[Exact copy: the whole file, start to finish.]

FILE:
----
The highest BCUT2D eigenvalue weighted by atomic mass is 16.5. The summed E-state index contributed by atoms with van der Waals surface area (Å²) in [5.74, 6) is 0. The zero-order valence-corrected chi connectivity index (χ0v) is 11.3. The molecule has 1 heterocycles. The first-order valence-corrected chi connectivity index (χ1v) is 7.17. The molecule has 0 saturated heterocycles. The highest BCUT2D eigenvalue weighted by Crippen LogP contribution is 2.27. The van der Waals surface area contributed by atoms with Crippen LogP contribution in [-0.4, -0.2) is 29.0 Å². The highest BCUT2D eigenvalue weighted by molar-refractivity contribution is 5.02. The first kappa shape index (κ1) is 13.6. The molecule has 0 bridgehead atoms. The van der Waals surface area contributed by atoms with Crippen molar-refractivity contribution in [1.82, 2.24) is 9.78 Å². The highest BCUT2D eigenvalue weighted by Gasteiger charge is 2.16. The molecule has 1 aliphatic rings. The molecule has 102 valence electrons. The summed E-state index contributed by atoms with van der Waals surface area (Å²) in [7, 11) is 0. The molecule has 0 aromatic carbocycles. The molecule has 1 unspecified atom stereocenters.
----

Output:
The highest BCUT2D eigenvalue weighted by atomic mass is 16.5. The summed E-state index contributed by atoms with van der Waals surface area (Å²) in [5.74, 6) is 0. The zero-order valence-corrected chi connectivity index (χ0v) is 11.3. The molecule has 1 heterocycles. The first-order valence-corrected chi connectivity index (χ1v) is 7.17. The molecule has 0 saturated heterocycles. The highest BCUT2D eigenvalue weighted by Crippen LogP contribution is 2.27. The van der Waals surface area contributed by atoms with Crippen LogP contribution in [-0.4, -0.2) is 29.0 Å². The highest BCUT2D eigenvalue weighted by molar-refractivity contribution is 5.02. The first kappa shape index (κ1) is 13.6. The molecule has 0 bridgehead atoms. The van der Waals surface area contributed by atoms with Crippen molar-refractivity contribution in [1.82, 2.24) is 9.78 Å². The highest BCUT2D eigenvalue weighted by Gasteiger charge is 2.16. The molecule has 1 aliphatic rings. The molecule has 102 valence electrons. The summed E-state index contributed by atoms with van der Waals surface area (Å²) in [7, 11) is 0. The molecule has 0 aromatic carbocycles. The molecule has 1 unspecified atom stereocenters.